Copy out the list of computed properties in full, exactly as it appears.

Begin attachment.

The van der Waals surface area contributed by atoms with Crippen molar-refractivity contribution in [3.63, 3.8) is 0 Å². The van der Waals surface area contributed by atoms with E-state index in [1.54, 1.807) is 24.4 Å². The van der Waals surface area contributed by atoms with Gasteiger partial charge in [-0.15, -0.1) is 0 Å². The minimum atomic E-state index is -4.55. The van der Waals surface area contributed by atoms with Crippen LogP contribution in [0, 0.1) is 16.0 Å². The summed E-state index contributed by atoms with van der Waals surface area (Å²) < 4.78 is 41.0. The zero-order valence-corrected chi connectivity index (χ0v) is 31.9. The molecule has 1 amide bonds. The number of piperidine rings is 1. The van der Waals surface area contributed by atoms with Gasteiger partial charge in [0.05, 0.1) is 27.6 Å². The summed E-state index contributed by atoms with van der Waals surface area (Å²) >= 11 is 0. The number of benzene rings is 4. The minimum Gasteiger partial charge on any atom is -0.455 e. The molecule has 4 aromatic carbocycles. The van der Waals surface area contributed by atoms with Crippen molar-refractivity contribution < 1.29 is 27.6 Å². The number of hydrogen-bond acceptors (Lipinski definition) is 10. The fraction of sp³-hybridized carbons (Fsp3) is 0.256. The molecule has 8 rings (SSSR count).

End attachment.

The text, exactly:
The van der Waals surface area contributed by atoms with Crippen molar-refractivity contribution in [3.63, 3.8) is 0 Å². The van der Waals surface area contributed by atoms with E-state index in [1.54, 1.807) is 24.4 Å². The van der Waals surface area contributed by atoms with Gasteiger partial charge in [-0.15, -0.1) is 0 Å². The minimum atomic E-state index is -4.55. The van der Waals surface area contributed by atoms with Crippen LogP contribution in [0, 0.1) is 16.0 Å². The summed E-state index contributed by atoms with van der Waals surface area (Å²) < 4.78 is 41.0. The zero-order valence-corrected chi connectivity index (χ0v) is 31.9. The molecule has 1 amide bonds. The number of piperidine rings is 1. The van der Waals surface area contributed by atoms with Gasteiger partial charge in [0.05, 0.1) is 27.6 Å². The summed E-state index contributed by atoms with van der Waals surface area (Å²) >= 11 is 0. The number of benzene rings is 4. The minimum Gasteiger partial charge on any atom is -0.455 e. The molecule has 4 aromatic carbocycles. The van der Waals surface area contributed by atoms with Crippen molar-refractivity contribution < 1.29 is 27.6 Å². The number of hydrogen-bond acceptors (Lipinski definition) is 10. The fraction of sp³-hybridized carbons (Fsp3) is 0.256. The molecule has 8 rings (SSSR count).